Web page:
Voter fraud is minuscule. No massive voting irregularities have been uncovered in Ohio. Ballot stuffing, perpetrated by individuals who scheme to skew elections in the state, is a myth. So the new Republican-backed voting restrictions adopted recently in Ohio are not really about preventing deceit at the polls. Ohio Secretary of State Jon Husted launched a comprehensive investigation of voting in the state after the last presidential election in 2012. It produced almost no evidence of voting irregularities worthy of prosecution. Out of more than 5.5 million Ohio votes cast in November, 2012, just 135 were referred to law enforcement agencies for review. Mr. Husted, a Republican, concluded that while voter fraud exists, “it’s not an epidemic.” So if large-scale voter fraud is virtually nonexistent in Ohio, we can rule out aggressive policing as the motivation behind GOP efforts to chip away at established voting practices in the state.
Another reason GOP leaders cite for embarking on a crusade against easy and accessible voting is uniformity. Good election policy for sparsely populated rural areas should be good for dense urban areas as well, the party says.
But every community is not the same. Voting accommodations for a metropolis with diverse demographics and a sizable minority population are vastly different from election protocols sufficient to serve one-traffic-light villages in homogeneous farming communities. Imposing uniform voting policy, including identical poll hours and openings in the most and least populous counties in Ohio, ignores voting realities.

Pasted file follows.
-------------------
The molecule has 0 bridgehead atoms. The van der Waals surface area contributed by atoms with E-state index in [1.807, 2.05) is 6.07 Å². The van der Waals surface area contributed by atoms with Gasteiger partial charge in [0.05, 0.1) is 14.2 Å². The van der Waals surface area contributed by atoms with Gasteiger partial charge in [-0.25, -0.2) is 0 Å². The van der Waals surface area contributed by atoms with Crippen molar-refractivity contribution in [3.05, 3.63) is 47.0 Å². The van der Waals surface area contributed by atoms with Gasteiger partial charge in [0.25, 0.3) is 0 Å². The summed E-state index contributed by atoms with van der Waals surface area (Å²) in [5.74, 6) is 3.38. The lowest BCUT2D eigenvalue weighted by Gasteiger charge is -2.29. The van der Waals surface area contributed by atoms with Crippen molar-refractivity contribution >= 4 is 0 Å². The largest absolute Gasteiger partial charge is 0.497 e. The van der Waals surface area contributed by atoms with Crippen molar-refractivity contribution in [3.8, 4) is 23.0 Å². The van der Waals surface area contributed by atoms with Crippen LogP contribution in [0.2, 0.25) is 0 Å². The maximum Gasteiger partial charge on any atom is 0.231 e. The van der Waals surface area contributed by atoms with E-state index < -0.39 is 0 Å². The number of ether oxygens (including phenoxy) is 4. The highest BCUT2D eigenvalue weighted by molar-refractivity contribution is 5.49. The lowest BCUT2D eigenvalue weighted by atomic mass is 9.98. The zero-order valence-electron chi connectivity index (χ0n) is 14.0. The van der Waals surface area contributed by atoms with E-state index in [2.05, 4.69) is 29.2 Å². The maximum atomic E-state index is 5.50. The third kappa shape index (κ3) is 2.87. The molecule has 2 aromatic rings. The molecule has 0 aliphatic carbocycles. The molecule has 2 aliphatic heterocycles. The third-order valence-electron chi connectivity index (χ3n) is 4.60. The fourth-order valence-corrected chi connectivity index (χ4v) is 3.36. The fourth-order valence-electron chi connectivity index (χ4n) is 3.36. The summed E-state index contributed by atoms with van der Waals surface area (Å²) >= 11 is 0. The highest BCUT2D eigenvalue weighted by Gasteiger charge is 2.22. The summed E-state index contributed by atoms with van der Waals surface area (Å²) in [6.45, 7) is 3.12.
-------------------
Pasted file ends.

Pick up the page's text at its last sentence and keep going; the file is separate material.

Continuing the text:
Republicans have framed their campaign for a uniform voting schedule as a corrective move to ensure equal voting opportunities in all 88 counties. But it’s a fallacy, just as voter fraud is a fable. Republicans, who control all branches of state government in Ohio, had to manufacture justification for restrictive voting laws where none were necessary.
Still another defense offered for GOP measures that make voting more difficult for some Ohioans is expense. Counties have to trim costs and streamline election administration in fiscally trying times.
Certainly counties, which cover the bill for boards of elections to pay poll workers and operate voting equipment, are under pressure to be frugal. Several have moved to restrict when and where people can vote. But requiring every county to comply with the same across-the-board prohibitions to save money denies local governments autonomy.